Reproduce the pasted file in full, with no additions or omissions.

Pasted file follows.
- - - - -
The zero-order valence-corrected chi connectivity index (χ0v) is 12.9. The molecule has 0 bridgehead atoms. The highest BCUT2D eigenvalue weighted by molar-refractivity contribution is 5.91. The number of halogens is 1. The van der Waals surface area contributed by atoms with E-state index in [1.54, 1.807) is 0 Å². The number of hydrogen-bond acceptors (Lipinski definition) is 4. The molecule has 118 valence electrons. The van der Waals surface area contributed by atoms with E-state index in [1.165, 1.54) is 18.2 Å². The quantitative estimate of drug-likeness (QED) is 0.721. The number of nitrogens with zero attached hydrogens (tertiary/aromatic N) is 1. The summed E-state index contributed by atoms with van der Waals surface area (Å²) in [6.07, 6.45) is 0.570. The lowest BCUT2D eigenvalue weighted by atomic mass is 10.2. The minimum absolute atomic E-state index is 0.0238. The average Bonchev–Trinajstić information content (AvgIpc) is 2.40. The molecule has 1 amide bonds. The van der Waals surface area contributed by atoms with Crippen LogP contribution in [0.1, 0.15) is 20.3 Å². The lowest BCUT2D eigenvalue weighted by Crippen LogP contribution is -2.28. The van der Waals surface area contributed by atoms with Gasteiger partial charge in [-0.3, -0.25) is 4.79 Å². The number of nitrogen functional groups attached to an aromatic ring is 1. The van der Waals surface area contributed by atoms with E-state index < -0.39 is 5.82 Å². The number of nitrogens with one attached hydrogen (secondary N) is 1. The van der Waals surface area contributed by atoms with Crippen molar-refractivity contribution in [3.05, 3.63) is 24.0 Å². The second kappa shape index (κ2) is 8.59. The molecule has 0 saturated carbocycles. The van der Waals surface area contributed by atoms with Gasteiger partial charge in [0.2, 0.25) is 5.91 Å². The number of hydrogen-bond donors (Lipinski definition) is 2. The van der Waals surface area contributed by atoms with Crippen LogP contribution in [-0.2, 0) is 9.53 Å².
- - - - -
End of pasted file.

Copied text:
The zero-order valence-corrected chi connectivity index (χ0v) is 12.9. The molecule has 0 bridgehead atoms. The highest BCUT2D eigenvalue weighted by molar-refractivity contribution is 5.91. The number of halogens is 1. The van der Waals surface area contributed by atoms with E-state index in [1.54, 1.807) is 0 Å². The number of hydrogen-bond acceptors (Lipinski definition) is 4. The molecule has 118 valence electrons. The van der Waals surface area contributed by atoms with E-state index in [1.165, 1.54) is 18.2 Å². The quantitative estimate of drug-likeness (QED) is 0.721. The number of nitrogens with zero attached hydrogens (tertiary/aromatic N) is 1. The summed E-state index contributed by atoms with van der Waals surface area (Å²) in [6.07, 6.45) is 0.570. The lowest BCUT2D eigenvalue weighted by atomic mass is 10.2. The minimum absolute atomic E-state index is 0.0238. The average Bonchev–Trinajstić information content (AvgIpc) is 2.40. The molecule has 1 amide bonds. The van der Waals surface area contributed by atoms with Crippen LogP contribution in [0.1, 0.15) is 20.3 Å². The lowest BCUT2D eigenvalue weighted by Crippen LogP contribution is -2.28. The van der Waals surface area contributed by atoms with Gasteiger partial charge in [-0.3, -0.25) is 4.79 Å². The number of nitrogen functional groups attached to an aromatic ring is 1. The van der Waals surface area contributed by atoms with E-state index < -0.39 is 5.82 Å². The number of nitrogens with one attached hydrogen (secondary N) is 1. The van der Waals surface area contributed by atoms with Crippen molar-refractivity contribution in [3.05, 3.63) is 24.0 Å². The second kappa shape index (κ2) is 8.59. The molecule has 0 saturated carbocycles. The van der Waals surface area contributed by atoms with Gasteiger partial charge in [0.2, 0.25) is 5.91 Å². The number of hydrogen-bond donors (Lipinski definition) is 2. The van der Waals surface area contributed by atoms with Crippen LogP contribution in [-0.2, 0) is 9.53 Å².